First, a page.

VENTURA COUNTY DEPUTY SHERIFFS ASSOCIATION v. COUNTY OF VENTURA

Reset A A Font size: Print

Court of Appeal, Second District, Division 6, California.

VENTURA COUNTY DEPUTY SHERIFFS' ASSOCIATION et al., Plaintiffs and Appellants, v. BOARD OF RETIREMENT OF VENTURA COUNTY EMPLOYEES' RETIREMENT ASSOCIATION, Defendant and Respondent; COUNTY OF VENTURA, Real Party in Interest.

No. B095993.

Decided: July 23, 1996

Silver, Shaeffer & Hadden and Stephen H. Silver, Santa Monica, for Plaintiffs and Appellants. James L. McBride, County Counsel;  Dennis L. Slivinski, Assistant County Counsel, for Defendant and Respondent and for Real Party in Interest.

A board of retirement is charged with calculating the base retirement allowances for former sheriffs' employees.   Here we decide that the law does not require the Board to include within its calculation payments for bonuses and incentives earned by the employees during their service to the County.   We agree with the result reached in Guelfi v. Marin County Employees' Retirement Assn. (1983) 145 Cal.App.3d 297, 193 Cal.Rptr. 343.

The Ventura County Deputy Sheriffs' Association, and three retirees, Richard P. Seery, Oscar Fuller and Bobby J. Taylor, appeal from the decision of the trial court denying their petition for writ of mandate in favor of respondent, the Board of Retirement for the Ventura County Employees' Retirement Association (Board).   Because the statutory scheme requires calculation of retirement allowances based on the average compensation for days ordinarily worked by similar employees, instead of the actual amounts paid to individuals, we affirm the decision of the trial court denying the writ petition, except as regards deferred compensation.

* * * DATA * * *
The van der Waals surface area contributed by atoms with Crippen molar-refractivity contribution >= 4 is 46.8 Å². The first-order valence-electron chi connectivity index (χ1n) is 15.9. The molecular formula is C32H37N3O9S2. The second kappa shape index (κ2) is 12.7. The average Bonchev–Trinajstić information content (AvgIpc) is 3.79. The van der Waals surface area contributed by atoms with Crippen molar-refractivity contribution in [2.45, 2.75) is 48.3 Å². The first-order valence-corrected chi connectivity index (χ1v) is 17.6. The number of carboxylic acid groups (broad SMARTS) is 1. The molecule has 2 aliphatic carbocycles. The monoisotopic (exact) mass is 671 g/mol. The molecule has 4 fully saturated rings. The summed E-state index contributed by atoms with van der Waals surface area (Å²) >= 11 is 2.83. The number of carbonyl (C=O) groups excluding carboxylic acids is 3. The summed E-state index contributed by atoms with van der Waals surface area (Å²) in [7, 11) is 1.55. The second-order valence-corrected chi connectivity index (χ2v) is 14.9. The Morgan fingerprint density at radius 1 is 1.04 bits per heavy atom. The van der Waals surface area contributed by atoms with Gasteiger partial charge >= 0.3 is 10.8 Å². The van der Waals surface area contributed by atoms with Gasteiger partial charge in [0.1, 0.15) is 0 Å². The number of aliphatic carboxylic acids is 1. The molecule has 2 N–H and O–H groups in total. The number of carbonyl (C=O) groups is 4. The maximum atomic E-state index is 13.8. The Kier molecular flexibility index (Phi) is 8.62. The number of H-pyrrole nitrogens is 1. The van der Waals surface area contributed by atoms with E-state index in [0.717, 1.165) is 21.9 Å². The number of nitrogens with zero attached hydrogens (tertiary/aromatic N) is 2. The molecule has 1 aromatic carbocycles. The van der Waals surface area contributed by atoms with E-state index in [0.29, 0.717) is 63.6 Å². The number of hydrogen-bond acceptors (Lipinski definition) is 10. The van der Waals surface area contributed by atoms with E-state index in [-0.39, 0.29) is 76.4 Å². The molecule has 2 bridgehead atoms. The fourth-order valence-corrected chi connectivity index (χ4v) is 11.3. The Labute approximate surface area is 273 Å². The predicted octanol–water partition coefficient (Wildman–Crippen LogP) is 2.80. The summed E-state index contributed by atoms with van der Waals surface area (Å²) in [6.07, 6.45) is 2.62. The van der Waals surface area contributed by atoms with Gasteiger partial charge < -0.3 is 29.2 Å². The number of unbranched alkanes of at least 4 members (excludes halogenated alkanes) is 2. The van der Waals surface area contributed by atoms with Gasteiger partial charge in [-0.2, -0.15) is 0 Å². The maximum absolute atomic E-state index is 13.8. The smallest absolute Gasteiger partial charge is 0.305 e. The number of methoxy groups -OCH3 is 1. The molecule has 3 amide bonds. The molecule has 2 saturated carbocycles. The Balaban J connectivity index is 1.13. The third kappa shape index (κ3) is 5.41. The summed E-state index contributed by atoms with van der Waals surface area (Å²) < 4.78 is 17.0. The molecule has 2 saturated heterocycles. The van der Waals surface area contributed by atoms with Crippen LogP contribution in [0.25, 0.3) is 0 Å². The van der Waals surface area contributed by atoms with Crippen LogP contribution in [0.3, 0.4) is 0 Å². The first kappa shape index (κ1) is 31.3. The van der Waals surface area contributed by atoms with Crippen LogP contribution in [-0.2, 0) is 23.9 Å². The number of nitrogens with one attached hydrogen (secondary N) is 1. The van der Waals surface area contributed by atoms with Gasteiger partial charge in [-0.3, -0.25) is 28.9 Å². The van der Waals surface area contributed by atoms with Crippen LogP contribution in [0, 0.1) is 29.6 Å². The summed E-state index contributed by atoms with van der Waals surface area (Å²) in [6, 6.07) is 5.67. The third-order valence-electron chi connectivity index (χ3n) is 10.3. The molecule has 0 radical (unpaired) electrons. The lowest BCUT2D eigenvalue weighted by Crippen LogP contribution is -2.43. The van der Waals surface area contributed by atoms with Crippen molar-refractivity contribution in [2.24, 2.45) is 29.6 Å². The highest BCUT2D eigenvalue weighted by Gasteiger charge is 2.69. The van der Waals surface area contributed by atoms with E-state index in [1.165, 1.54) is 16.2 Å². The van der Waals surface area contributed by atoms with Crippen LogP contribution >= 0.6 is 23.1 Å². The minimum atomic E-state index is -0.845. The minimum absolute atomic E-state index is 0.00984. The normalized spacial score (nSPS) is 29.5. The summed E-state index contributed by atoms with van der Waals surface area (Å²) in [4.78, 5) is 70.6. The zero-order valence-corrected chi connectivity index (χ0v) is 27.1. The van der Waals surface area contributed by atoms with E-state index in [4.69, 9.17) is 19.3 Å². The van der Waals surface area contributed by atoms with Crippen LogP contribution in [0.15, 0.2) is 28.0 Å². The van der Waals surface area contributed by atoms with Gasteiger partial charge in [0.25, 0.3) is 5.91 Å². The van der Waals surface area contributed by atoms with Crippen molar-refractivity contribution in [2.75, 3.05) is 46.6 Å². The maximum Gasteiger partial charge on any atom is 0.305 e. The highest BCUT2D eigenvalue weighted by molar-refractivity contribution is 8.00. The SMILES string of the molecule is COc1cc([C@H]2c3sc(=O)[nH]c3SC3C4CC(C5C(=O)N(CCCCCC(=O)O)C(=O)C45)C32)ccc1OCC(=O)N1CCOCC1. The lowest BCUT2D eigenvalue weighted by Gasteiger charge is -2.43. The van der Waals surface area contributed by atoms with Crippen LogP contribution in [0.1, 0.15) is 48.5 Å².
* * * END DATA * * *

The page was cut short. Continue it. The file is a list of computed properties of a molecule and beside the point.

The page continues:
FACTS

The Sheriffs' Association and the County of Ventura (County) entered into a contract called the memorandum of agreement (MOA) in 1992.   Included in the MOA were provisions entitling qualifying employees to receive cash payments from County funds for:  1.   uniform maintenance;  2.   pay in lieu of annual leave accrual;  3.   bilingual premium pay;  4.   educational incentive pay;  5.  additional compensation for scheduled meal periods for designated employees;  6.   holiday pay;  7.   motorcycle bonus;  and 8.   field training officer bonus.

At the same time, the County passed a resolution entitling qualifying management and other unrepresented employees the right to receive cash payments from County funds for:  1.   uniform maintenance;  2.   pay in lieu of annual leave accrual;  3.   longevity incentive;  and 4.   matching deferred compensation payments.